Born in 1847, Prince Vlaimir Sergeevic Obolenskii-Nedelinskii-Meletskii joined the Chevalier Guards Regiment of Her Majesty the Empress in November 1868 and was promoted to Second Lieutenant (cornet) in 1869. From 1872, he became the Regimental Aide-de-Camp as well as Aide-de-Camp to the Tsarevich.
In 1875, 1876, 1879 and 1880 Obolenskii travelled with the future Alexander III abroad as well as in Russia. He left the Regiment in 1891 and the same year was promoted to His Majesty's Suite Aide-de-Camp with the rank of Major General.
The firm of Fabergé received many commissions from the Guards' regiments. These were intended as gifts for the officer's mess from the regimental patrons and the commanders on the occasion of various jubilees. Sometimes the officers' mess presented gifts to commanding officers or officers leaving the regiment. These were usually bratini, goblets, vases, clocks, candelabra, scluptured groups or sometimes icons. These commissions almost always included the regimental insignia, which had to be complete in every detail.
(T. Fabergé and V. Skurlov, The History of the House of Fabergé, according to the recollection of the senior master craftsman of the firm Franz P. Birbaum, St. Petersburg, 1992, p. 22.)
The present kovsh is a perfect example of the kind of gifts that were presented to commanding officers. The insignia of the Chevalier Guards Regiment is the Imperial double-headed eagle, as the helmet surmount, a replica of which is on the handle of this large regimental presentation kovsh.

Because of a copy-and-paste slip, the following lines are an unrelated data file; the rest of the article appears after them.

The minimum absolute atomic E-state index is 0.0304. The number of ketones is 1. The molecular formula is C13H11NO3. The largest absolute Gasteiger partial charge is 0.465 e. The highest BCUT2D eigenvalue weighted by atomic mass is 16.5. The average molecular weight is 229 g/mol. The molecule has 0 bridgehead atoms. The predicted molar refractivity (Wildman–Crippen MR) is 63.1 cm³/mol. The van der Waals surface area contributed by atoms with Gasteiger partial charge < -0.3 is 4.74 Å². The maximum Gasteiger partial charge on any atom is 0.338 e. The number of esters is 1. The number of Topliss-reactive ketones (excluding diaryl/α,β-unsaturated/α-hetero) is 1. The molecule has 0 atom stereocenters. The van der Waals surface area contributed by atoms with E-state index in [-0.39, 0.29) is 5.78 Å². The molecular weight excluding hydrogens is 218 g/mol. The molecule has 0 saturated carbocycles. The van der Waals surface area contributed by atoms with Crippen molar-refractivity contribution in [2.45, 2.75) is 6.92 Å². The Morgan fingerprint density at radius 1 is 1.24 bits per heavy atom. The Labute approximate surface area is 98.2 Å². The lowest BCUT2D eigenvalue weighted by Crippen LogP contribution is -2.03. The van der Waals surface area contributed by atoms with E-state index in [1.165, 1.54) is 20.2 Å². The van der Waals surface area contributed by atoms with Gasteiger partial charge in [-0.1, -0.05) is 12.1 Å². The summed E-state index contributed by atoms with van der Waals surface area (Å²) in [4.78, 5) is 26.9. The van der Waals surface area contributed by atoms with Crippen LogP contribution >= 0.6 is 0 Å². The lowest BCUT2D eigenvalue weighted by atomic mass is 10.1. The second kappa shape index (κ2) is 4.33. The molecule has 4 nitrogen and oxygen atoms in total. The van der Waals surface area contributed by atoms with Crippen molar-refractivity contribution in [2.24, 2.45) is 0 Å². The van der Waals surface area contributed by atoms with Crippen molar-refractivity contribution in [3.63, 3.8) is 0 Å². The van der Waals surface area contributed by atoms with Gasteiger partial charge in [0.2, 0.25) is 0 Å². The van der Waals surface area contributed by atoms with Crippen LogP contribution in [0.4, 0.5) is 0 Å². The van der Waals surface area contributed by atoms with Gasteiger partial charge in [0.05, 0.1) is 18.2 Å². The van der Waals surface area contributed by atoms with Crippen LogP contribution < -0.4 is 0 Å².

The design appears to have been so popular with the officers of the Chevalier Guards Regiment that it was remade, as a punch bowl to mark the departure of Commnader Count George Mengden in 1912.
The Chevalier Guards Regiment of her Majesty the Empress was renownd for its lavish and impressive gifts to fellow officers and a number of them, including large bratinas and clock were, reproduced in S. Panchulidzev's Sbornik biografii kavalergardov 1826-1908, St. Petersburg, 1908.
Such monumental silver kovshi produced by the Fabergé workshops were not made exclusively for the Russian Guards regiments. A monumental kovsh of similar form produced by Julius Rappoport in 1892, for a commission by Alexander III and Maria Feodorovna, née Princess Dagmar of Denmark, to commemorate the Golden Wedding Anniversary of the Empresses parents, King Christian IX and Queen Louisa of Denmark, on 26th May 1892. On this silver-gilt version, the Imperial double-headed eagle was replaced by a large silver elephant with gilt tusks, and a red and white enamelled turret, in accordance with the badge of the Danish Order of the Elephant, founded in 1464.
(see exhibition catalogue, Maria Feodorovna Empress of Russia, Copenhagen, Christiansborg Palace, 1997, pp. 445-447, nos. 108 and 109.)